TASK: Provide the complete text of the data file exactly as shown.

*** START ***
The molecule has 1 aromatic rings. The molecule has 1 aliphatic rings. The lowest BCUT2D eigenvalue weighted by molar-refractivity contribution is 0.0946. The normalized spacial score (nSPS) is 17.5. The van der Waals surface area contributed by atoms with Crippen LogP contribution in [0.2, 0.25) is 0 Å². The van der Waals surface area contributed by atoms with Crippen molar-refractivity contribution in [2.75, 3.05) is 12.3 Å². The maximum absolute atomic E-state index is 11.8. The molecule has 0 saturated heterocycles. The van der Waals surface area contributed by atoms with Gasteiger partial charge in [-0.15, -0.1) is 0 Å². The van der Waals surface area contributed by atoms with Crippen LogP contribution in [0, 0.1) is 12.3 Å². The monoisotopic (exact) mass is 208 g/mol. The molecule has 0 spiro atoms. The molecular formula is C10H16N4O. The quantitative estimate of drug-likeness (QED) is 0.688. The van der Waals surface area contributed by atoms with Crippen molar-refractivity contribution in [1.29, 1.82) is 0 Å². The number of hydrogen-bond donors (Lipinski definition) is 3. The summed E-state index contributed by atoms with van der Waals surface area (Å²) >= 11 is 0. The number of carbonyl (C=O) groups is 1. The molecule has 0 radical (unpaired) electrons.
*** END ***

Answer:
The molecule has 1 aromatic rings. The molecule has 1 aliphatic rings. The lowest BCUT2D eigenvalue weighted by molar-refractivity contribution is 0.0946. The normalized spacial score (nSPS) is 17.5. The van der Waals surface area contributed by atoms with Crippen LogP contribution in [0.2, 0.25) is 0 Å². The van der Waals surface area contributed by atoms with Crippen molar-refractivity contribution in [2.75, 3.05) is 12.3 Å². The maximum absolute atomic E-state index is 11.8. The molecule has 0 saturated heterocycles. The van der Waals surface area contributed by atoms with Gasteiger partial charge in [-0.15, -0.1) is 0 Å². The van der Waals surface area contributed by atoms with Crippen LogP contribution in [0, 0.1) is 12.3 Å². The monoisotopic (exact) mass is 208 g/mol. The molecule has 0 spiro atoms. The molecular formula is C10H16N4O. The quantitative estimate of drug-likeness (QED) is 0.688. The van der Waals surface area contributed by atoms with Crippen molar-refractivity contribution in [1.29, 1.82) is 0 Å². The number of hydrogen-bond donors (Lipinski definition) is 3. The summed E-state index contributed by atoms with van der Waals surface area (Å²) >= 11 is 0. The number of carbonyl (C=O) groups is 1. The molecule has 0 radical (unpaired) electrons.